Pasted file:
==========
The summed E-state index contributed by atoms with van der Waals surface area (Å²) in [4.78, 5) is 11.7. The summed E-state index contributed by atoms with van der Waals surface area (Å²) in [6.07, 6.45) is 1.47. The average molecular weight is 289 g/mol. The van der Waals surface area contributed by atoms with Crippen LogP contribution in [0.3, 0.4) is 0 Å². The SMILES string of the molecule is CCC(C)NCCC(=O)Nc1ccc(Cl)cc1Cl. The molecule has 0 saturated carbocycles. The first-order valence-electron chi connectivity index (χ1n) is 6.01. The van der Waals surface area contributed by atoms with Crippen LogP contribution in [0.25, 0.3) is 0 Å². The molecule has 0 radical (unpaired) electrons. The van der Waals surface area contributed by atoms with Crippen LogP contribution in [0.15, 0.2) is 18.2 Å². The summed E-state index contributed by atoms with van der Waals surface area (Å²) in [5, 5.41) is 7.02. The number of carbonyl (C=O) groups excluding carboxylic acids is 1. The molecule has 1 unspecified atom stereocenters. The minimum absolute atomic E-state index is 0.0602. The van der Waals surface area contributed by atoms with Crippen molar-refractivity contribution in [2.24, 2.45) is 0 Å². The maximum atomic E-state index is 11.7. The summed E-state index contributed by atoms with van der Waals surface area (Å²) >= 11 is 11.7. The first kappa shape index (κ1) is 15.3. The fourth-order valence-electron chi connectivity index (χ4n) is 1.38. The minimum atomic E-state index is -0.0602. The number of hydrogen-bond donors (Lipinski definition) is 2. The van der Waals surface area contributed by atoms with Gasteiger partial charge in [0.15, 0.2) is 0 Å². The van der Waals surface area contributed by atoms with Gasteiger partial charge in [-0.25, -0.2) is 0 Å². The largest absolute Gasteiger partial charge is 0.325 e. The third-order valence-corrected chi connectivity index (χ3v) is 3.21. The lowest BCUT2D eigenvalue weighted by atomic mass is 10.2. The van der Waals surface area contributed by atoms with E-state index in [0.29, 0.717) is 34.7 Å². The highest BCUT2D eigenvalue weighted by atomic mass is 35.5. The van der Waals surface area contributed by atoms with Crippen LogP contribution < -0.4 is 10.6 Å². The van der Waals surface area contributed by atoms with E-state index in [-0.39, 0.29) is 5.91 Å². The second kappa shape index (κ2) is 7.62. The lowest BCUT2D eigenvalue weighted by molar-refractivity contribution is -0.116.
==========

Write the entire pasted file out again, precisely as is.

The summed E-state index contributed by atoms with van der Waals surface area (Å²) in [4.78, 5) is 11.7. The summed E-state index contributed by atoms with van der Waals surface area (Å²) in [6.07, 6.45) is 1.47. The average molecular weight is 289 g/mol. The van der Waals surface area contributed by atoms with Crippen LogP contribution in [0.3, 0.4) is 0 Å². The SMILES string of the molecule is CCC(C)NCCC(=O)Nc1ccc(Cl)cc1Cl. The molecule has 0 saturated carbocycles. The first-order valence-electron chi connectivity index (χ1n) is 6.01. The van der Waals surface area contributed by atoms with Crippen LogP contribution in [0.25, 0.3) is 0 Å². The molecule has 0 radical (unpaired) electrons. The van der Waals surface area contributed by atoms with Crippen LogP contribution in [0.15, 0.2) is 18.2 Å². The summed E-state index contributed by atoms with van der Waals surface area (Å²) in [5, 5.41) is 7.02. The number of carbonyl (C=O) groups excluding carboxylic acids is 1. The molecule has 1 unspecified atom stereocenters. The minimum absolute atomic E-state index is 0.0602. The van der Waals surface area contributed by atoms with Crippen molar-refractivity contribution in [2.24, 2.45) is 0 Å². The maximum atomic E-state index is 11.7. The summed E-state index contributed by atoms with van der Waals surface area (Å²) >= 11 is 11.7. The first kappa shape index (κ1) is 15.3. The fourth-order valence-electron chi connectivity index (χ4n) is 1.38. The minimum atomic E-state index is -0.0602. The number of hydrogen-bond donors (Lipinski definition) is 2. The van der Waals surface area contributed by atoms with Gasteiger partial charge in [0.15, 0.2) is 0 Å². The van der Waals surface area contributed by atoms with Gasteiger partial charge in [-0.25, -0.2) is 0 Å². The largest absolute Gasteiger partial charge is 0.325 e. The third-order valence-corrected chi connectivity index (χ3v) is 3.21. The lowest BCUT2D eigenvalue weighted by atomic mass is 10.2. The van der Waals surface area contributed by atoms with E-state index in [0.29, 0.717) is 34.7 Å². The highest BCUT2D eigenvalue weighted by atomic mass is 35.5. The van der Waals surface area contributed by atoms with Crippen LogP contribution < -0.4 is 10.6 Å². The van der Waals surface area contributed by atoms with E-state index in [-0.39, 0.29) is 5.91 Å². The second kappa shape index (κ2) is 7.62. The lowest BCUT2D eigenvalue weighted by molar-refractivity contribution is -0.116.